The Anglo-Dutch oil company Royal Dutch Shell will no longer take part in the joint development of five oil fields on Russia’s far northern tundra with Russian partner Gazprom Neft.
The deal — announced during last year’s St. Petersburg Economic Forum — was a rare modern-day case of enhanced cooperation between a western and Russian oil company.
The agreement included the establishment of a joint venture between Shell and Gazprom Neft, the oil subsidiary of Gazprom. Together, the two companies were to develop the resources of five fields and license areas in the far northern Yamal-Nenets region.
The joint venture was to be named the Salym Petroleum Development. It was based on an existing subsidiary of Gazprom Neft and resources included in the deal were to amount to 1.1 billion tons of oil, according to Gazprom Neft.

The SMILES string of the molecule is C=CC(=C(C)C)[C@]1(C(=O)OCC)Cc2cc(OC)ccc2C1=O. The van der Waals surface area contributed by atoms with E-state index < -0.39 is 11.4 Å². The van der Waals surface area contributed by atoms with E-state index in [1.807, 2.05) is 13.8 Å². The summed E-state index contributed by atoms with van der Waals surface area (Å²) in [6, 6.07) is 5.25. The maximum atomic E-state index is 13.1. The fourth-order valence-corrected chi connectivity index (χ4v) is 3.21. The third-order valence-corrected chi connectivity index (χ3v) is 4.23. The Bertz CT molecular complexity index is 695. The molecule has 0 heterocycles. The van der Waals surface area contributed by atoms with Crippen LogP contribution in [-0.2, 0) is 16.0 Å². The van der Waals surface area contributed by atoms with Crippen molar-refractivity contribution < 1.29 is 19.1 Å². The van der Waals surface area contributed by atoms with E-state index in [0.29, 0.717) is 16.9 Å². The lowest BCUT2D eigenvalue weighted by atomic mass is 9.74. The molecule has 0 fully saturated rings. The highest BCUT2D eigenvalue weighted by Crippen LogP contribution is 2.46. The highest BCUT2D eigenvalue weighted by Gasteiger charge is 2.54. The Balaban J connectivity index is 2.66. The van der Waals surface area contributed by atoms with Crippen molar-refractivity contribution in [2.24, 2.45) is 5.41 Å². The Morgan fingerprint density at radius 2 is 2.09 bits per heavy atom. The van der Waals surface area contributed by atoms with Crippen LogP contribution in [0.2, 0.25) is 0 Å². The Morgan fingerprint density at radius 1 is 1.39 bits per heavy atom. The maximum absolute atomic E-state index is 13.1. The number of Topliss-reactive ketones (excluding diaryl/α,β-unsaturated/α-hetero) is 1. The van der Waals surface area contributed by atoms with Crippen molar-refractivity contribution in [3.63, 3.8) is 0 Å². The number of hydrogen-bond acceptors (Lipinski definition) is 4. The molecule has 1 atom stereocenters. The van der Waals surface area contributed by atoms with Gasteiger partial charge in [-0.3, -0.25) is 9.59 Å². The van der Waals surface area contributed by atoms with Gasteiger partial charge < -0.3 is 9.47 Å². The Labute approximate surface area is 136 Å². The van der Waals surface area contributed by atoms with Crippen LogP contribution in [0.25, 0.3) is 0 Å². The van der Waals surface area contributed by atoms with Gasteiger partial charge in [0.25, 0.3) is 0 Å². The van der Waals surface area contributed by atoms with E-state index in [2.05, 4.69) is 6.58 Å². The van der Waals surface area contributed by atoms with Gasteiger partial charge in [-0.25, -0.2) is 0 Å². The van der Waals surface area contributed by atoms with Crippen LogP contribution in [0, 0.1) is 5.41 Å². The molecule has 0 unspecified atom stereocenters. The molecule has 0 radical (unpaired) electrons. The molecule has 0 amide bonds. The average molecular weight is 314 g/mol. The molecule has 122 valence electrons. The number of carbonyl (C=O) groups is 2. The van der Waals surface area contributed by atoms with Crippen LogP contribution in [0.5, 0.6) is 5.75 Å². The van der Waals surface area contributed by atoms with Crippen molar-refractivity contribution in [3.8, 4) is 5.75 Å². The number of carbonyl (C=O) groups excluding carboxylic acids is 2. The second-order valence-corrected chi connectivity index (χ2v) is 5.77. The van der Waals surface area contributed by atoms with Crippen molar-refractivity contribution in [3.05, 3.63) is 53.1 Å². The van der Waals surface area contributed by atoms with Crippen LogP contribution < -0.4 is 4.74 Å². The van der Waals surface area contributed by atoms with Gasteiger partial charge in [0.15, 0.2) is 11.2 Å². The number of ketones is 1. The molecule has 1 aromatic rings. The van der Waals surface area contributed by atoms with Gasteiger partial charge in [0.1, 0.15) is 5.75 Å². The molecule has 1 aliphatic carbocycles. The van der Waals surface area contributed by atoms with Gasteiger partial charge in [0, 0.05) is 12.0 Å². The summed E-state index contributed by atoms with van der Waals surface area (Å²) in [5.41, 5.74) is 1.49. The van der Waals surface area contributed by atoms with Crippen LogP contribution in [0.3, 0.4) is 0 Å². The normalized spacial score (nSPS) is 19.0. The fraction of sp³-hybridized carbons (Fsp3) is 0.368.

It was a “landmark deal” in cooperation, the company leaders said in connection with the signing of the agreement.
But less than a year later, the deal is cancelled. Shell is reported to pull out because of “the challenging external environment.”
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Gazprom Neft says it will independently continue to develop the five license blocks in accordance with the previously approved work plan. Production at the first of the fields, the Tazovsky, is due to start by the end of 2020.
Initial investments in the project are believed to total about 130 billion rubles (€1.6 billion) and production is ultimately to reach 10 million tons of oil equivalents, newspaper Kommersant reports.
Shell is one of many oil companies that now are slashing their investment program following the recent major drop in oil prices.